Often one wants to apply a code-formatter, like Black, or JuliaFormatter to a existing code-base. One where standards have tried to be followed but a few things might have slipped in. Once you have that you can insist that code matches the format and test that in CI etc.

But how do you get to that state? The direct solution is: you just do it. Apply the formatter. Make the PR. Merge it.

There are 2 key problems I am aware of if one just does it.

  1. This causes conflict for all other concurrent PRs. Which could be dozens or even hundreds.
  2. This complicates git blame. It is often useful to walk back through history of a given line and see where it was changed and why, but if the formatter touches say 30% of the lines suddenly you have to step over it and rework things out when tracking history of a line.

Perhaps one has to suffer through them but maybe there is some better way I am not thinking of.

Note this older SE question, which was proposed as a duplicate does not deal with the question of bringing a whole codebase with lots of pending pull requests under strict formatting conventions. This one here is about a scale that other questions did not take into account.


6 Answers 6


There is no way around the second problem, but anyone spelunking through history of code will in any case have to have a workflow to step past uninteresting commits one by one (rather than just run git blame on the latest version and stop), so the real problem is the first one (conflict for concurrent PRs).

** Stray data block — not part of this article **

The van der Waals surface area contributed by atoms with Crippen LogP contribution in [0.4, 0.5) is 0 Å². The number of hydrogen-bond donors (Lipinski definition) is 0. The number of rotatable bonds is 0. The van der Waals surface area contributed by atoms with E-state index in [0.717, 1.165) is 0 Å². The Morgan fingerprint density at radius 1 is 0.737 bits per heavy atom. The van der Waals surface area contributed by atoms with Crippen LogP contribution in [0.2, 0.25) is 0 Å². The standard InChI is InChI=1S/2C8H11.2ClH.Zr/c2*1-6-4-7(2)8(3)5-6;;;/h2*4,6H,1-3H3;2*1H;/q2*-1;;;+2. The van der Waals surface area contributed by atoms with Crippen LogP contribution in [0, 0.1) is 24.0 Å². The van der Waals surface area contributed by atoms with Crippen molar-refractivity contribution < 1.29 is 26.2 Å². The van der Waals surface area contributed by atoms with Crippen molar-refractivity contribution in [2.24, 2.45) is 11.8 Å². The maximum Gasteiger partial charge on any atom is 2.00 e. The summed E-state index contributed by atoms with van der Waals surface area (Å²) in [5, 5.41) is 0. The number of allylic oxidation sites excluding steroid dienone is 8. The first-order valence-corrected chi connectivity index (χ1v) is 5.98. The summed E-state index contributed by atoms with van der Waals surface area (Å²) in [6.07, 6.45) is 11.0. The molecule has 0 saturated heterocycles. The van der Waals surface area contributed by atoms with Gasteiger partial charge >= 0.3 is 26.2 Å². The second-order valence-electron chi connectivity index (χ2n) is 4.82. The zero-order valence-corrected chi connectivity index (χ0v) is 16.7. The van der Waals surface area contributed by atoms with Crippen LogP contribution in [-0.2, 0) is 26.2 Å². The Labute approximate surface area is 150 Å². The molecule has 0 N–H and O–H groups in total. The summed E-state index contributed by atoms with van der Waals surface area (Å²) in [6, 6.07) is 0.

If you can afford to write some additional tooling, and can bear with the code evolving into the desired style over time, the following is a system that can work (and which I've seen work). I've described a very gentle and gradual process, but you can omit or short-circuit several steps:

  1. Provide a linter or code tool that a PR author can choose to apply, which will (optionally) reformat only the changed lines from a PR. (Of course, it may end up touching a couple of surrounding lines, but basically the size of a single PR does not change much, and lines entirely unrelated to the PR aren't edited.)

  2. Have a few "beta-tester" contributors use this on a few of their PRs and get feedback from them to make sure it works well and is convenient to use, with no major bugs.

  3. At this point, announce that anyone can choose to apply this on their PR before sending it out for review. (They can also apply it to their under-review PRs, if the reviewer doesn't mind the additional review cycle.)

  4. (And if someone is brave or crazy or motivated enough to go ahead and apply it to an entire file, it's on them to deal with the other people who may be editing the same file. Point out that this is not recommended unless it is known or expected that no one else is working on the same file.)

  5. Start surfacing diffs that the tool would generate, privately to each author (a pre-push hook or whatever).

  6. Start surfacing diffs that the tool would generate, to both reviewer and author (on each PR). This will allow the reviewer to suggest changing the style of the affected lines.

  7. Start enforcing (in code) that changed lines on PRs should conform to the tool's style. Presumably everyone is already doing this by now by default, so the change is not disruptive.